On Myth-Making

Apologies in advance for writing a thinkpiece about an article you probably otherwise wouldn’t have read. We at NDOB normally try to be on better blogging behavior. But I can’t help myself, because I sincerely wish that more folks in sports media, both national and local, had a clue how to write and talk about Notre Dame. Few and far between are the pieces of analysis and commentary that know how to toe the line between the program’s “sacred tradition” and its very real and self-evident place in the current national college football landscape.

I’m referencing a piece that was just published by the Atlanta Journal-Constitution. The title of the piece is, “Bulldogs once more in the role of myth busters vs. Notre Dame.” Alright, we’re rolling with the premise that Notre Dame’s whole deal is a myth. Sure. The first sentence (unironically?) references, and misquotes, the SEC’s “it just means more” ad campaign. Sure. Georgia’s players don’t know how to spell “Knute Rockne” and didn’t cry if/when they watched Rudy. It’s implied that Brian Kelly’s team is disappointed that they can’t ride horses into Sanford Stadium while wearing leather helmets like in the good ole days. Georgia is new, powerful, and worthy of your attention, and we’re old, irrelevant, and small-timey.

If there’s a thesis statement, it’s that “history will not be on trial this weekend, but the immediate future very much is. And that is a time period more in the Bulldogs (sic) control.” Unfortunately, it seems like we’ve already put history on trial, both in the title of the article and in the 148 words preceding that paragraph! We can try to have it both ways, but it would be better if we didn’t. Further, after premising the whole piece on the fact that Notre Dame’s lore is a “myth” and immaterial in the current college football world, we do a quick 180 to “whenever Georgia plays Notre Dame, it’s big. Like total eclipse big.” Huh? Either my reading comprehension skills have rapidly deteriorated since graduation or we simply can’t make up our minds.

So, Notre Dame, once mighty (was that all a myth?) but now clawless, is simultaneously not worth taking seriously and “total eclipse big.” Maybe we are deserving of that eclipse metaphor after all, because Georgia’s one point win over an Irish team fresh off a 4-8 campaign and a win over a bumbling Temple was apparently a “warning to all of college football” and brought upon “a new era.” Are we era-defining or do we suck??? Is this game a heavyweight fight or should we just be grateful to be on the same field as a program that hasn’t even won a national title more recently than the Irish??? Someone please tell me.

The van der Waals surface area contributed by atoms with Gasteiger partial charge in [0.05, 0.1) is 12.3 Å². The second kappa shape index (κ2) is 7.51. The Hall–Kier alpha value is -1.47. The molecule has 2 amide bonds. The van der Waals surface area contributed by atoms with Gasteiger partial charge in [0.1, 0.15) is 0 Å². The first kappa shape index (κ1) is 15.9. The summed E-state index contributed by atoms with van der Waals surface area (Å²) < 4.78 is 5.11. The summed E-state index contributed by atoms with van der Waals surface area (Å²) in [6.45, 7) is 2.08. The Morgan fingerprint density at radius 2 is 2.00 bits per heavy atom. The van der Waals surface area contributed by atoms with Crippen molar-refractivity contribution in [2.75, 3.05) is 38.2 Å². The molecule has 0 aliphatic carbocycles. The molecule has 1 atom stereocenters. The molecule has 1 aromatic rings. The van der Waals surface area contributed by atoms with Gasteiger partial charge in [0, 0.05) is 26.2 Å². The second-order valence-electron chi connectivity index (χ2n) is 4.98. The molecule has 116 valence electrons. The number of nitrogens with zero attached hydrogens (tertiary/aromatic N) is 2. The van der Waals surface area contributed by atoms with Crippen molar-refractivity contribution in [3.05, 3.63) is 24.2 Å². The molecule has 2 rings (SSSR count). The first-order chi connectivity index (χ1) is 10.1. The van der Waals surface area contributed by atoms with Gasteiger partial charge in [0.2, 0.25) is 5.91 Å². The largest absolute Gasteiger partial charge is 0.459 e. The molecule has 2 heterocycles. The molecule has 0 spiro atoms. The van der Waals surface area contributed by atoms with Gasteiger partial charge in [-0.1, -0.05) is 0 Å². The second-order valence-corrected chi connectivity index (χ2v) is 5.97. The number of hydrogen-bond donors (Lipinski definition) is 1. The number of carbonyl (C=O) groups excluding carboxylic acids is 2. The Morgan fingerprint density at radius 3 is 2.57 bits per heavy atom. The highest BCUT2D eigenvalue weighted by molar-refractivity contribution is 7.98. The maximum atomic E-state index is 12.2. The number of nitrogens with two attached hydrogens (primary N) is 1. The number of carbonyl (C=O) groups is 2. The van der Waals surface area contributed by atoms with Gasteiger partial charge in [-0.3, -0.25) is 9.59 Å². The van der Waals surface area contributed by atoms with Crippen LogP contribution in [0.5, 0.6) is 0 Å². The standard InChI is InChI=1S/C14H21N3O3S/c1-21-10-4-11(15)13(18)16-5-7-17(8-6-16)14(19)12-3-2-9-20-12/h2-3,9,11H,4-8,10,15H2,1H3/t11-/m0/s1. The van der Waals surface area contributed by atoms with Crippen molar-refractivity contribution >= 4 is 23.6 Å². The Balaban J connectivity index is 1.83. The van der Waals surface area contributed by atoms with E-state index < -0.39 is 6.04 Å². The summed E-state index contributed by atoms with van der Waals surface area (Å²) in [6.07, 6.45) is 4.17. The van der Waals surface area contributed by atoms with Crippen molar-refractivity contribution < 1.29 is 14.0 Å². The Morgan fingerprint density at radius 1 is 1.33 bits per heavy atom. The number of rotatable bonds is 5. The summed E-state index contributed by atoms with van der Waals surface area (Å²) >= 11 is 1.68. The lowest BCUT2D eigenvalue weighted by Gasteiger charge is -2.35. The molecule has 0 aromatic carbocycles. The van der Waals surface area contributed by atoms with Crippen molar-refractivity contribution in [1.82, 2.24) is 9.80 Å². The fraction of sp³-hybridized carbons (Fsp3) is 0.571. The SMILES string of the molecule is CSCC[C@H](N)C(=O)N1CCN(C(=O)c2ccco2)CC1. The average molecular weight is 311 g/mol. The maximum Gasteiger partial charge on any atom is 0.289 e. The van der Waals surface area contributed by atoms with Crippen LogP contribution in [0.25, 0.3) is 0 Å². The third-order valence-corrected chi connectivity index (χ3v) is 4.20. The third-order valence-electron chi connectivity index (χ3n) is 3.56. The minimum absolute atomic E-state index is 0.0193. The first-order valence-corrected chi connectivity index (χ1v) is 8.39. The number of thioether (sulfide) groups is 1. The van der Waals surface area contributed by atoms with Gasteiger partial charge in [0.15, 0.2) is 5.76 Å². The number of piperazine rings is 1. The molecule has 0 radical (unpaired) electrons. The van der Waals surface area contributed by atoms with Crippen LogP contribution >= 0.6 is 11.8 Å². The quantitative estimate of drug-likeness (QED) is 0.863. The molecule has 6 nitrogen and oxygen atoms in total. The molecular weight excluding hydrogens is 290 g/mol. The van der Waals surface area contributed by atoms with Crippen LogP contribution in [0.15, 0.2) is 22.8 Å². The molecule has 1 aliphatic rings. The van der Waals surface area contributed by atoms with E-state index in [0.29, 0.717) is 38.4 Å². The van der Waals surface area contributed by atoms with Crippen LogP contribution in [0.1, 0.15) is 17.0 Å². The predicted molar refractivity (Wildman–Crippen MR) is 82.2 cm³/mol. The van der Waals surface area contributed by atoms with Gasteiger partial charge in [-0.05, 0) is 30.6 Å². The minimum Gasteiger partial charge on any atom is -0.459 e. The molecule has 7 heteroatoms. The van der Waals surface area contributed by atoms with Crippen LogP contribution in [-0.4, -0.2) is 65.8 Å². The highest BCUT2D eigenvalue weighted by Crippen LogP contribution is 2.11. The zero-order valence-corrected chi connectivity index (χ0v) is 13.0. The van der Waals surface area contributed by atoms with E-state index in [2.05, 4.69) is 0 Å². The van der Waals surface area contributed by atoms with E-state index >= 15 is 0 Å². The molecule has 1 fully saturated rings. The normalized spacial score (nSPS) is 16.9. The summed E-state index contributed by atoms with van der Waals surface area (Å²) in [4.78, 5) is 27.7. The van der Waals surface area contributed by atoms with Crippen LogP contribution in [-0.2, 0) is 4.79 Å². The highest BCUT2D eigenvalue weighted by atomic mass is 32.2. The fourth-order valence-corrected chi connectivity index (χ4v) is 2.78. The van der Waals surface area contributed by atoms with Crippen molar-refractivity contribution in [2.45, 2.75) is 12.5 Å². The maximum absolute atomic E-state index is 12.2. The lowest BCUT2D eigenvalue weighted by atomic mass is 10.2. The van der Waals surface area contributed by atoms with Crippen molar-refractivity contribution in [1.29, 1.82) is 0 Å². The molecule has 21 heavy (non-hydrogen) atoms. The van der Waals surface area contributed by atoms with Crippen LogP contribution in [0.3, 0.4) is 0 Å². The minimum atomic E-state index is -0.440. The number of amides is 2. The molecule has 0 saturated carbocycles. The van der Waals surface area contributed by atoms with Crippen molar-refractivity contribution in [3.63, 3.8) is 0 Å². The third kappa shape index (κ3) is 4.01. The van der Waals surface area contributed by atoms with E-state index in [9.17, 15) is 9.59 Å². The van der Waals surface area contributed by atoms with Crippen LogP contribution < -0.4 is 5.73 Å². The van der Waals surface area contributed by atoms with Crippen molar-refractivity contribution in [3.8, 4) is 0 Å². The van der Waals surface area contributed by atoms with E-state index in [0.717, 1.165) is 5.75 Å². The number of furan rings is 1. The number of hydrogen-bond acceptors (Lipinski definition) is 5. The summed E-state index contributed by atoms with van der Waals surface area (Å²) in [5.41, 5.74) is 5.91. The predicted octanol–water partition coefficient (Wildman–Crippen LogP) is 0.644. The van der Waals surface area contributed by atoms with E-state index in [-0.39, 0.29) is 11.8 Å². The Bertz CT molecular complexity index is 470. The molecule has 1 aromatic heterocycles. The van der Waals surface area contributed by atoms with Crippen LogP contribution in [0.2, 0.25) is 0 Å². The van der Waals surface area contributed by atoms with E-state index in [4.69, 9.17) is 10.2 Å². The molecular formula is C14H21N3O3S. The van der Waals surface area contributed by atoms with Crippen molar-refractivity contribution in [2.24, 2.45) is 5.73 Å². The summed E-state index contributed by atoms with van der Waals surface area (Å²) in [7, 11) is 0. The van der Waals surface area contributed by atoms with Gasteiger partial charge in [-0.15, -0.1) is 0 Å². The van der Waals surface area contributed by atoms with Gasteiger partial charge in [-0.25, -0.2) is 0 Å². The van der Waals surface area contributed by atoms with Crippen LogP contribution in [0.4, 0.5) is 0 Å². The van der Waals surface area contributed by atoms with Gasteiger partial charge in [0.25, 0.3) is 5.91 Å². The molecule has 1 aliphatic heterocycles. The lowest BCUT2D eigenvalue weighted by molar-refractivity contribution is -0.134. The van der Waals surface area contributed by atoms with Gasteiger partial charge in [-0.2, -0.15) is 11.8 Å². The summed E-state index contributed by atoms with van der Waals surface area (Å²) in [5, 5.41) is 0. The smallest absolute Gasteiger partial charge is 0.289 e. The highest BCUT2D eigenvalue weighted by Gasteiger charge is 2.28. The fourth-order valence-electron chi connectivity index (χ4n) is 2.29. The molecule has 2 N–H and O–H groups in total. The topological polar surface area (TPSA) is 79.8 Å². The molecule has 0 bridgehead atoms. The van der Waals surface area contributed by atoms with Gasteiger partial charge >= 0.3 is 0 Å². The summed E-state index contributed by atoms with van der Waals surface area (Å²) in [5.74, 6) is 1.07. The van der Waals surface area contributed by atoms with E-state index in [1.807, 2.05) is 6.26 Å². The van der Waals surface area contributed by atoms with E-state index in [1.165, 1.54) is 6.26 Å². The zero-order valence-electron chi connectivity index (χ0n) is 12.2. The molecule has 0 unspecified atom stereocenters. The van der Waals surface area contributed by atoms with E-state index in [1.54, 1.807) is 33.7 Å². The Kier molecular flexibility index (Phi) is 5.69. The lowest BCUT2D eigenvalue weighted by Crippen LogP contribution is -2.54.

This is all less about Finebaum-esque conference superiority (“membership in the SEC has a way of seasoning a team”) (yeah, to choke against your most important rival whenever it matters, hey-ooo) than no one having a damn clue how to handle a healthy and modern Notre Dame program. Notre Dame being good and relevant, even if it never returns to Rockne/Leahy/Parseghian levels of dominance, is interesting and fun and doesn’t take away from Georgia or anyone else being really good and fun to watch! When we go 4-8 you can all laugh at our expense because fair is fair. But there’s a false dichotomy at play here. Notre Dame being good and other more “modern” teams being good are not in any way mutually exclusive. Not everything is a referendum on the past or a referendum on the future.

Since the Irish and Bulldogs met in South Bend in 2017, ND is 23-3 (89% winning percentage) and UGA is 22-5 (82%) against FBS opponents. ND has made the college football playoff once, and Georgia has made the college football playoff once, nearly winning a national title in the process. So no, Notre Dame’s history isn’t dragging it down or propping it up, and the game hasn’t passed the school by. We’re simply a good football team in a good place programmatically. Georgia might be a great football team, and is poised to emerge Saturday with a win. They’re clearly the more complete team right now, and might be able to grab a victory by virtue of the strength of their running game and the weakness of the middle of Notre Dame’s defense alone (a matchup between the 2018 squads would have been really fun). Who knows! Until then, let’s just get excited about a genuinely compelling football game. That’s why we’re here.

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